I’m not really a super sports maven, but the with Super Bowl coming up Sunday everyone has an opinion or a favorite. I tend to think the NFL has opened up the game too much; I rather liked the old school running game, and miss the challenge teams faced in trying to shut down a running attack with dominant backs like Emmett Smith, Tony Dorsett, or Eric Dickerson. In other words, the game went downhill when the wide receivers became better known than running backs. It isn’t football any more; its passing ball. Still exciting, but at the same time more predictable and therefore less memorable. At least that’s my opinion. As Dennis Miller likes to say, I could be wrong.
As I mentioned in passing the other day, I like a matchup between two teams named for old school working class American occupations, rather for for animals of various characters (“Seahawks?”) or more modernist team names, like the Jets.
Noting this year’s team symmetry sent me back to a very old but excellent article from the Manhattan Institute’s fine City Journal from 1995, entitled “Who Lost Super Bowl III?” by Geoffrey Colvin. The article interpreted that famous clash between Johnny Unitas’s Baltimore Colts and “Broadway” Joe Namath’s New York Jets as a totem of what we came to call the “culture wars.” As Colvin explains:
Yes, you’re right in recalling that this was one of the most famous football games ever, and it has received tons of media attention over the years. But what hasn’t sufficiently been appreciated is the enormous load of symbolic freight it carried, quite accidentally, thanks to the events of the just-ended annus mirabilis of 1968. The game slammed many of its millions of viewers hard in the chest, left them dazed and disoriented, because it was an almost perfectly framed ritualized combat between the Old Culture and the New Culture then at war in the larger society. And the New Culture won.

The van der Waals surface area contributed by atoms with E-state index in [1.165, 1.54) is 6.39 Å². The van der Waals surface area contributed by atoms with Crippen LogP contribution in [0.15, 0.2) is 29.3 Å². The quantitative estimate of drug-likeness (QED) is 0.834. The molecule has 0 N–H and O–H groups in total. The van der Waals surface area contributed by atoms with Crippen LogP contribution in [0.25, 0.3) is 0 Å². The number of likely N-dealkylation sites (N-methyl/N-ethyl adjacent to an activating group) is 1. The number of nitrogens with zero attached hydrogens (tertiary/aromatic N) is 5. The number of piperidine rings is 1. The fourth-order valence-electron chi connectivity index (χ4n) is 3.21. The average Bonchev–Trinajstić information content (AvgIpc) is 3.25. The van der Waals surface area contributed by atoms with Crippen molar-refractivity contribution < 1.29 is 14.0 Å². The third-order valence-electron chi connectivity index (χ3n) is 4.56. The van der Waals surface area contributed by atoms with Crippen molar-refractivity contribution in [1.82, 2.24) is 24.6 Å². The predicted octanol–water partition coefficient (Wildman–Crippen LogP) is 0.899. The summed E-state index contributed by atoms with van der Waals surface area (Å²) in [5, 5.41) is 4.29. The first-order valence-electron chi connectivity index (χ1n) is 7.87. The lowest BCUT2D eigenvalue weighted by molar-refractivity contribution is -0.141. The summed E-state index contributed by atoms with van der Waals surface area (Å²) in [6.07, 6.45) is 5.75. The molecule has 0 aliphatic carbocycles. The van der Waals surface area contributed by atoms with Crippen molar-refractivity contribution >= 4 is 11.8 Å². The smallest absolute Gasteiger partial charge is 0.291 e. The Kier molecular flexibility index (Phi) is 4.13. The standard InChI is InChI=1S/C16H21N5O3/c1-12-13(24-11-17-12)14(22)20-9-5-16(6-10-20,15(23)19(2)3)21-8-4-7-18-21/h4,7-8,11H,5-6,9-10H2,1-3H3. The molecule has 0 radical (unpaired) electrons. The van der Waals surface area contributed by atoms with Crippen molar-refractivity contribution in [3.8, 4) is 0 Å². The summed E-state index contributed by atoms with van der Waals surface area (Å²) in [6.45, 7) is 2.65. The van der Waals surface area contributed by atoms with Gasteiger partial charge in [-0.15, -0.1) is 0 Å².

Colvin offers a lot of great observations in the piece, and it is tempting to load up the quotes here. Better to RTWT, as the blog saying goes. But I can’t resist at least one more to convey the flavor of the piece:
These two symbolized the cultural conflict of the era in other ways as well Don’t trust anyone over 30? Unitas was 35, Namath 25. As the divorce rate began to rise and some thinkers even questioned the value of conventional families, who would prevail–the devoted family man or the swinging bachelor who said he “would rather go to Vietnam than get married”? Namath didn’t go to Vietnam because his famously rickety knees got him classified 4-F; this didn’t stop some from calling him a draft dodger. Unitas was too old to be drafted but visited Vietnam in 1967; on his return he reported, “I didn’t see any long hair in Vietnam, but I met a lot of heroes.”